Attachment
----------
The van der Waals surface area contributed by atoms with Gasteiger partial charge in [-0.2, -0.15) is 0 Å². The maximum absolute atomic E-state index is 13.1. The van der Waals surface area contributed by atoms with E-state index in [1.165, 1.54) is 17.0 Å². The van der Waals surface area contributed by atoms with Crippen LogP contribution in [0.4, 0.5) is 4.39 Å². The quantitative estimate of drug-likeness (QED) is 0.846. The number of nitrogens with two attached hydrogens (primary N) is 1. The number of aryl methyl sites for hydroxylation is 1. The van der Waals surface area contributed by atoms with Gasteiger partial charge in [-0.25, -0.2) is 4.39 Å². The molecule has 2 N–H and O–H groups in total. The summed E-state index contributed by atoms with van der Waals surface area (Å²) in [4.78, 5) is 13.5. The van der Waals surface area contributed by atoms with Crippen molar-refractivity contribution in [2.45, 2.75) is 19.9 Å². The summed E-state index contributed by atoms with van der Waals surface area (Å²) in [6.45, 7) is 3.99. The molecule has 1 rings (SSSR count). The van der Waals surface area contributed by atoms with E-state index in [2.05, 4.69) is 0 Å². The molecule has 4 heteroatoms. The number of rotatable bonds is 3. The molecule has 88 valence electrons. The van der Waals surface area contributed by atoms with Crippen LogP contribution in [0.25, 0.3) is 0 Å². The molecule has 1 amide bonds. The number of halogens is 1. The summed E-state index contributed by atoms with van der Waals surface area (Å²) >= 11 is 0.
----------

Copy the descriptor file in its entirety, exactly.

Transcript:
The van der Waals surface area contributed by atoms with Gasteiger partial charge in [-0.2, -0.15) is 0 Å². The maximum absolute atomic E-state index is 13.1. The van der Waals surface area contributed by atoms with E-state index in [1.165, 1.54) is 17.0 Å². The van der Waals surface area contributed by atoms with Crippen LogP contribution in [0.4, 0.5) is 4.39 Å². The quantitative estimate of drug-likeness (QED) is 0.846. The number of nitrogens with two attached hydrogens (primary N) is 1. The number of aryl methyl sites for hydroxylation is 1. The van der Waals surface area contributed by atoms with Gasteiger partial charge in [-0.25, -0.2) is 4.39 Å². The molecule has 2 N–H and O–H groups in total. The summed E-state index contributed by atoms with van der Waals surface area (Å²) in [4.78, 5) is 13.5. The van der Waals surface area contributed by atoms with Crippen molar-refractivity contribution in [2.45, 2.75) is 19.9 Å². The summed E-state index contributed by atoms with van der Waals surface area (Å²) in [6.45, 7) is 3.99. The molecule has 1 rings (SSSR count). The van der Waals surface area contributed by atoms with E-state index in [2.05, 4.69) is 0 Å². The molecule has 4 heteroatoms. The number of rotatable bonds is 3. The molecule has 88 valence electrons. The van der Waals surface area contributed by atoms with Crippen LogP contribution in [0.25, 0.3) is 0 Å². The molecule has 1 amide bonds. The number of halogens is 1. The summed E-state index contributed by atoms with van der Waals surface area (Å²) >= 11 is 0.